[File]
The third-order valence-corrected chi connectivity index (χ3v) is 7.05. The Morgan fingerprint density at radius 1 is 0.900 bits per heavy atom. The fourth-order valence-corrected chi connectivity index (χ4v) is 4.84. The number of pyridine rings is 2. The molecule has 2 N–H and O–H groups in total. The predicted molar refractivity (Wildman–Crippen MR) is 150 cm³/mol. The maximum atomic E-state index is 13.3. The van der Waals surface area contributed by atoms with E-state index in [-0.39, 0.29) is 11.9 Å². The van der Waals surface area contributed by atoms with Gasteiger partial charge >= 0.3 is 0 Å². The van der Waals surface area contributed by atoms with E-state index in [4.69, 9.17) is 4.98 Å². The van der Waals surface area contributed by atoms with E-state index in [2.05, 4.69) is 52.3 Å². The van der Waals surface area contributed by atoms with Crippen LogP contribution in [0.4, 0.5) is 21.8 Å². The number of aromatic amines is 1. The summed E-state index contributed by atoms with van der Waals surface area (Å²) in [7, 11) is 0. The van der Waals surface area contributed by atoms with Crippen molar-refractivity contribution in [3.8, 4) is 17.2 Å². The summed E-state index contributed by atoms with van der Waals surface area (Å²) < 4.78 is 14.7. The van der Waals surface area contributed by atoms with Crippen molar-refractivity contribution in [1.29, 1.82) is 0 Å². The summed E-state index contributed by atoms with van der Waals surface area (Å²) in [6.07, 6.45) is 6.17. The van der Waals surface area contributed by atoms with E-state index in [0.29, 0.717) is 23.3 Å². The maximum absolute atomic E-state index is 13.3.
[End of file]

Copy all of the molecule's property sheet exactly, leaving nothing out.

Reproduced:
The third-order valence-corrected chi connectivity index (χ3v) is 7.05. The Morgan fingerprint density at radius 1 is 0.900 bits per heavy atom. The fourth-order valence-corrected chi connectivity index (χ4v) is 4.84. The number of pyridine rings is 2. The molecule has 2 N–H and O–H groups in total. The predicted molar refractivity (Wildman–Crippen MR) is 150 cm³/mol. The maximum atomic E-state index is 13.3. The van der Waals surface area contributed by atoms with E-state index in [-0.39, 0.29) is 11.9 Å². The van der Waals surface area contributed by atoms with Gasteiger partial charge >= 0.3 is 0 Å². The van der Waals surface area contributed by atoms with E-state index in [4.69, 9.17) is 4.98 Å². The van der Waals surface area contributed by atoms with E-state index in [2.05, 4.69) is 52.3 Å². The van der Waals surface area contributed by atoms with Crippen LogP contribution in [0.4, 0.5) is 21.8 Å². The number of aromatic amines is 1. The summed E-state index contributed by atoms with van der Waals surface area (Å²) in [7, 11) is 0. The van der Waals surface area contributed by atoms with Crippen molar-refractivity contribution in [3.8, 4) is 17.2 Å². The summed E-state index contributed by atoms with van der Waals surface area (Å²) < 4.78 is 14.7. The van der Waals surface area contributed by atoms with Crippen molar-refractivity contribution in [1.29, 1.82) is 0 Å². The summed E-state index contributed by atoms with van der Waals surface area (Å²) in [6.07, 6.45) is 6.17. The van der Waals surface area contributed by atoms with E-state index in [0.29, 0.717) is 23.3 Å². The maximum absolute atomic E-state index is 13.3.